CHICAGO — Daniel Murphy found out Stephen Strasburg was starting Game 4 on Wednesday when his wife texted him. Bryce Harper found out when he showed up at Wrigley Field. Jayson Werth found out when he checked the lineup card and saw Strasburg’s name on it. They all had a similar response.
“I was like, ‘Okay, here we go,’ ” Werth said.
Strasburg didn’t know he was starting — and ultimately saving the Nationals’ season — until Wednesday morning. He went to bed Tuesday sick. He woke up still under the weather but feeling better — not great, but good enough to call pitching coach Mike Maddux to tell him he wanted to pitch with the season on the line.
“Just give me the ball,” Strasburg implored.
Nationals brass obliged, and Strasburg went on to pitch the game of his life, striking out 12 — a franchise playoff record — over seven scoreless innings in Washington’s 5-0 win five years after his infamous shutdown. Strasburg has allowed earned runs in one of his previous 66 innings and hasn’t allowed one in the postseason. After striking out 10 in Game 1, Strasburg is the third pitcher in National League history with 10-plus strikeouts in a single postseason. Bob Gibson and Sandy Koufax are the other two.
“For him to be able to cowboy up tonight and do his job . . . shows how much of a great teammate he is,” Harper said. “Just a warrior, to be able to go out there and throw that gem that he did for us.”
Said Nationals first baseman Ryan Zimmerman: “I don’t think it told us anything we didn’t already know. When he’s healthy and he’s on the mound, he’s one of the best, if not the best, pitchers in the game. To have him come out and do that in a spot like that was obviously huge.”
A day earlier, Strasburg didn’t think his chances of pitching in Game 4 were high Tuesday night after the Nationals decided Tanner Roark would take the ball, setting off a storm of confusion, speculation and derision in the sports world. His mind was on checking into the team’s new hotel — the one they stayed in the previous two nights couldn’t accommodate them for a third — and getting to sleep. Antibiotics weren’t helping. He was feeling crummy.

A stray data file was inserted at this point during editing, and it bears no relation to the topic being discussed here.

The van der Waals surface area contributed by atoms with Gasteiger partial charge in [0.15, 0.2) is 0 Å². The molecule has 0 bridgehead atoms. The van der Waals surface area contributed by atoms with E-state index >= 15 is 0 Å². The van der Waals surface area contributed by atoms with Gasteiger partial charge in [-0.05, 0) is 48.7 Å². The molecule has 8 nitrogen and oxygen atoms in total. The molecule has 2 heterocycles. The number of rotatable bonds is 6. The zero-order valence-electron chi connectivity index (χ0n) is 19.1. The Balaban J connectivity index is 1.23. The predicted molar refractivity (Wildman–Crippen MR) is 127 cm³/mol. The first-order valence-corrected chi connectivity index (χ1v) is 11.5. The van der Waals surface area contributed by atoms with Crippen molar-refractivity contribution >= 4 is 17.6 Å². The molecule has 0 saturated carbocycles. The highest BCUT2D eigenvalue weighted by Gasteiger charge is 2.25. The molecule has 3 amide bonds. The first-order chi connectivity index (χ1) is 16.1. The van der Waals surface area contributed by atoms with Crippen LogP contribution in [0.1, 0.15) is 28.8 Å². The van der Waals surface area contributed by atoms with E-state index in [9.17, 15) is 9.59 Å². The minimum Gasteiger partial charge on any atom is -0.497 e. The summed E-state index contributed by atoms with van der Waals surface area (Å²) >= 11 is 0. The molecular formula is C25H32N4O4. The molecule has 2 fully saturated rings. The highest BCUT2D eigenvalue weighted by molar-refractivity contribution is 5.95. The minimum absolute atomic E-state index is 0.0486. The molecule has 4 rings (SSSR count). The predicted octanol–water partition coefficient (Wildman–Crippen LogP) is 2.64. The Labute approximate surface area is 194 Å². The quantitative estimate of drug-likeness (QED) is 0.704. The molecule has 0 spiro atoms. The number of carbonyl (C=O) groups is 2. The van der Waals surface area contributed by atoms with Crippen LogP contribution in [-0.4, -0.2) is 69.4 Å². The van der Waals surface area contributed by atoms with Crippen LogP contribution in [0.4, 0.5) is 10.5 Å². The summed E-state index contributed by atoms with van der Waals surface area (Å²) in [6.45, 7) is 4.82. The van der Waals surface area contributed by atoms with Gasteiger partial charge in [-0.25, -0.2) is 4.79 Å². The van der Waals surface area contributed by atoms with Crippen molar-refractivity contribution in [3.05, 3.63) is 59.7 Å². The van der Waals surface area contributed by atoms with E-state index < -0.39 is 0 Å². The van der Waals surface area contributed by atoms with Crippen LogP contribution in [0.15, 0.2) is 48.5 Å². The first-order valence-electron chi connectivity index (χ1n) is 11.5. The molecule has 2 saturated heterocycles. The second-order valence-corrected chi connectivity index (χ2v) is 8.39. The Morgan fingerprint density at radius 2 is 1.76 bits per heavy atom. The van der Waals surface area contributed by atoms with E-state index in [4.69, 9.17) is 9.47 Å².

“Stras was sick all week,” Harper said. “I knew that. He came in the other day and his face was the color of that carpet.”
The carpet to which Harper referred was green.
“It was a challenge,” Strasburg said. “It seemed like once we got here, you know, I got hit pretty hard with this virus. It seemed to suck the life out of me every single day.”
Nationals Manager Dusty Baker said Strasburg took intravenous fluid and other anti-inflammatories, but the 29-year-old Strasburg attributed his health improvement to a switch in antibiotics. He said the toughest challenge during the game was staying warm between innings. Other than that, it was business as usual as he looked like the pitcher who has been muzzling lineups since coming off the disabled list since mid-August.
“Whooo, man, he was good,” Murphy said. “How many punch-outs did he end up having? Just, change-up any time. Fastball was electric. He was able to get back in the count with the curveball and throw it for the kill. He had it all working tonight. It was fun to watch.”
As for the whirlwind of criticism and second-guessing the Nationals’ initial decision made Tuesday night, Strasburg said he didn’t pay attention. He was sleeping for most of it. He insisted didn’t have anything to prove anyway — at least not to outsiders.
“Not to you guys, no,” Strasburg said. “No, you guys create the drama. But I know, like I said earlier, I have faith in every other guy in this clubhouse and I know the coaching staff feels the same. So we’re in it together, and when one guy goes down, you have to trust that the other guy is going to pick up the slack.”
More on the Nationals:
D.C. Sports Bog: Best and worst moments from Game 4 of the NLDS